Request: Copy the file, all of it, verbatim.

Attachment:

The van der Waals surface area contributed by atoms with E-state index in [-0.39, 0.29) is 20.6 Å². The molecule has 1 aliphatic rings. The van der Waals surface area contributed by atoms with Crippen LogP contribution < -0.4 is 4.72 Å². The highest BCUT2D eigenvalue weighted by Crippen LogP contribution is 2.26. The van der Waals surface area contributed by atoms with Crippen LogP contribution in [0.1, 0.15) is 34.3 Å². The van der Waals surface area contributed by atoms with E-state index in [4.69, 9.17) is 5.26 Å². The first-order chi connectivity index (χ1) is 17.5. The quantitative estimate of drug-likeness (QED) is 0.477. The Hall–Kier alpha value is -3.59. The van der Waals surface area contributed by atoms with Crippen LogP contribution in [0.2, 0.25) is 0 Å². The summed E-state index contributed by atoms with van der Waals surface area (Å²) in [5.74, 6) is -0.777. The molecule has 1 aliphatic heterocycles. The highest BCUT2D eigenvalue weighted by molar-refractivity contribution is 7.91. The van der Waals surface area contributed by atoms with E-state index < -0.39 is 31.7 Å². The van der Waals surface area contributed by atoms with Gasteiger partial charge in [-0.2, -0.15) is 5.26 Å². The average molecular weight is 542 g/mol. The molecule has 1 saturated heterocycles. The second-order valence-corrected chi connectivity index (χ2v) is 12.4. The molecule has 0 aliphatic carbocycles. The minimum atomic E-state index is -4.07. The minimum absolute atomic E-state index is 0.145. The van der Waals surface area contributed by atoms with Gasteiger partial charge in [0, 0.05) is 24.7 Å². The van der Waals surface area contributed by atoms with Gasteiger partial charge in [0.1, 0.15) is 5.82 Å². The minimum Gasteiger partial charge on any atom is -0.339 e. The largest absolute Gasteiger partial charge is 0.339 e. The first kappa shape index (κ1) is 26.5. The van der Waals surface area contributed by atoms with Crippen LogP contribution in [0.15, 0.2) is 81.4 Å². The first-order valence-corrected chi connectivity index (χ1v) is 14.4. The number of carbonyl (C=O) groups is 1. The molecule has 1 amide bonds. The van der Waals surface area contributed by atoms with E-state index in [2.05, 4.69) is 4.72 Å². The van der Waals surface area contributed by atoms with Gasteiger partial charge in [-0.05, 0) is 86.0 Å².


The van der Waals surface area contributed by atoms with E-state index in [-0.39, 0.29) is 20.6 Å². The molecule has 1 aliphatic rings. The van der Waals surface area contributed by atoms with Crippen LogP contribution < -0.4 is 4.72 Å². The highest BCUT2D eigenvalue weighted by Crippen LogP contribution is 2.26. The van der Waals surface area contributed by atoms with Crippen LogP contribution in [0.1, 0.15) is 34.3 Å². The van der Waals surface area contributed by atoms with E-state index in [4.69, 9.17) is 5.26 Å². The first-order chi connectivity index (χ1) is 17.5. The quantitative estimate of drug-likeness (QED) is 0.477. The Hall–Kier alpha value is -3.59. The van der Waals surface area contributed by atoms with Crippen LogP contribution in [0.2, 0.25) is 0 Å². The summed E-state index contributed by atoms with van der Waals surface area (Å²) in [5.74, 6) is -0.777. The molecule has 1 aliphatic heterocycles. The highest BCUT2D eigenvalue weighted by molar-refractivity contribution is 7.91. The van der Waals surface area contributed by atoms with E-state index < -0.39 is 31.7 Å². The van der Waals surface area contributed by atoms with Gasteiger partial charge in [-0.2, -0.15) is 5.26 Å². The average molecular weight is 542 g/mol. The molecule has 1 saturated heterocycles. The second-order valence-corrected chi connectivity index (χ2v) is 12.4. The molecule has 0 aliphatic carbocycles. The minimum atomic E-state index is -4.07. The minimum absolute atomic E-state index is 0.145. The van der Waals surface area contributed by atoms with Gasteiger partial charge in [0, 0.05) is 24.7 Å². The van der Waals surface area contributed by atoms with Gasteiger partial charge in [0.1, 0.15) is 5.82 Å². The minimum Gasteiger partial charge on any atom is -0.339 e. The largest absolute Gasteiger partial charge is 0.339 e. The first kappa shape index (κ1) is 26.5. The van der Waals surface area contributed by atoms with Crippen LogP contribution in [0.15, 0.2) is 81.4 Å². The first-order valence-corrected chi connectivity index (χ1v) is 14.4. The number of carbonyl (C=O) groups is 1. The molecule has 1 amide bonds. The van der Waals surface area contributed by atoms with E-state index in [2.05, 4.69) is 4.72 Å². The van der Waals surface area contributed by atoms with Gasteiger partial charge in [-0.05, 0) is 86.0 Å².